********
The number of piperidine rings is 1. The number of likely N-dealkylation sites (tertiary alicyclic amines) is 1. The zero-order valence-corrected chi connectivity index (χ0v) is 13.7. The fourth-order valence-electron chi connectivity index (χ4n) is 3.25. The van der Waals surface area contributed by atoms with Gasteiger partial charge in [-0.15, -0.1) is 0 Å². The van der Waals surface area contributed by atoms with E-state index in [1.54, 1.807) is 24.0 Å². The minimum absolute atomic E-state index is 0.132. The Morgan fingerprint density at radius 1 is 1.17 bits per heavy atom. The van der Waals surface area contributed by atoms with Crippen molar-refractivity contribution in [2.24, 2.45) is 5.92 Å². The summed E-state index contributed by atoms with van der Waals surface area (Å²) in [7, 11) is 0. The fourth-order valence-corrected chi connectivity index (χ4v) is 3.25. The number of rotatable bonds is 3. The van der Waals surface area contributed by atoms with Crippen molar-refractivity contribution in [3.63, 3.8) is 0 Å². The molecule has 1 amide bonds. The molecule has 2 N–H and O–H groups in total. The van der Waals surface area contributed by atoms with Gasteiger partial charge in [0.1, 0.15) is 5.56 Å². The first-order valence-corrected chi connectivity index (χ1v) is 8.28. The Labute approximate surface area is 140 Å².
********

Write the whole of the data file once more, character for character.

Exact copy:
The number of piperidine rings is 1. The number of likely N-dealkylation sites (tertiary alicyclic amines) is 1. The zero-order valence-corrected chi connectivity index (χ0v) is 13.7. The fourth-order valence-electron chi connectivity index (χ4n) is 3.25. The van der Waals surface area contributed by atoms with Gasteiger partial charge in [-0.15, -0.1) is 0 Å². The van der Waals surface area contributed by atoms with E-state index in [1.54, 1.807) is 24.0 Å². The minimum absolute atomic E-state index is 0.132. The Morgan fingerprint density at radius 1 is 1.17 bits per heavy atom. The van der Waals surface area contributed by atoms with Crippen molar-refractivity contribution in [2.24, 2.45) is 5.92 Å². The summed E-state index contributed by atoms with van der Waals surface area (Å²) in [7, 11) is 0. The fourth-order valence-corrected chi connectivity index (χ4v) is 3.25. The number of rotatable bonds is 3. The van der Waals surface area contributed by atoms with Crippen molar-refractivity contribution in [3.63, 3.8) is 0 Å². The molecule has 1 amide bonds. The molecule has 2 N–H and O–H groups in total. The van der Waals surface area contributed by atoms with Gasteiger partial charge in [0.1, 0.15) is 5.56 Å². The first-order valence-corrected chi connectivity index (χ1v) is 8.28. The Labute approximate surface area is 140 Å².